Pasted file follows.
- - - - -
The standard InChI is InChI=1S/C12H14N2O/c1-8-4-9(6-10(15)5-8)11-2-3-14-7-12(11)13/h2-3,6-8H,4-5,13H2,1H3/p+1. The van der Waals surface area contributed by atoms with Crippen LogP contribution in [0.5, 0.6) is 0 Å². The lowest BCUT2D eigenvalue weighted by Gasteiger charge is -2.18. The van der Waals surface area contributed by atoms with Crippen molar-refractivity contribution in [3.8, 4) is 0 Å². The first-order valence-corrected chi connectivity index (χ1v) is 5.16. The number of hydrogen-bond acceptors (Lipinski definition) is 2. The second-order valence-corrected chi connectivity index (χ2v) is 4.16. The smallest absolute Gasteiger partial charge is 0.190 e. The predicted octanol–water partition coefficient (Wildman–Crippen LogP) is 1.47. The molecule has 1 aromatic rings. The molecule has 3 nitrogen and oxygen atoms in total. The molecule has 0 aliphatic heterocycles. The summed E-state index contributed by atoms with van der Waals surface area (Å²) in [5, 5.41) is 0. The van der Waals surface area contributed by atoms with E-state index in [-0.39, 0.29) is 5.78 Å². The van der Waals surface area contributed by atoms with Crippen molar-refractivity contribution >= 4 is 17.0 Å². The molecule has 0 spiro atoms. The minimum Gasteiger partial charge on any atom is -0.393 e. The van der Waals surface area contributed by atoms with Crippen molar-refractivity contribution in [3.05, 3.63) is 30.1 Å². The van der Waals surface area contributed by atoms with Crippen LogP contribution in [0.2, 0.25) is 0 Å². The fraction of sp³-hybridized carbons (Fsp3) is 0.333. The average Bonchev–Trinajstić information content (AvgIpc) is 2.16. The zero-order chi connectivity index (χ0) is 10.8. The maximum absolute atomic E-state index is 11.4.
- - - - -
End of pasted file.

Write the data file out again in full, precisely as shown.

The standard InChI is InChI=1S/C12H14N2O/c1-8-4-9(6-10(15)5-8)11-2-3-14-7-12(11)13/h2-3,6-8H,4-5,13H2,1H3/p+1. The van der Waals surface area contributed by atoms with Crippen LogP contribution in [0.5, 0.6) is 0 Å². The lowest BCUT2D eigenvalue weighted by Gasteiger charge is -2.18. The van der Waals surface area contributed by atoms with Crippen molar-refractivity contribution in [3.8, 4) is 0 Å². The first-order valence-corrected chi connectivity index (χ1v) is 5.16. The number of hydrogen-bond acceptors (Lipinski definition) is 2. The second-order valence-corrected chi connectivity index (χ2v) is 4.16. The smallest absolute Gasteiger partial charge is 0.190 e. The predicted octanol–water partition coefficient (Wildman–Crippen LogP) is 1.47. The molecule has 1 aromatic rings. The molecule has 3 nitrogen and oxygen atoms in total. The molecule has 0 aliphatic heterocycles. The summed E-state index contributed by atoms with van der Waals surface area (Å²) in [5, 5.41) is 0. The van der Waals surface area contributed by atoms with E-state index in [-0.39, 0.29) is 5.78 Å². The van der Waals surface area contributed by atoms with Crippen molar-refractivity contribution >= 4 is 17.0 Å². The molecule has 0 spiro atoms. The minimum Gasteiger partial charge on any atom is -0.393 e. The van der Waals surface area contributed by atoms with Crippen molar-refractivity contribution in [3.05, 3.63) is 30.1 Å². The van der Waals surface area contributed by atoms with Crippen LogP contribution in [0.2, 0.25) is 0 Å². The fraction of sp³-hybridized carbons (Fsp3) is 0.333. The average Bonchev–Trinajstić information content (AvgIpc) is 2.16. The zero-order chi connectivity index (χ0) is 10.8. The maximum absolute atomic E-state index is 11.4.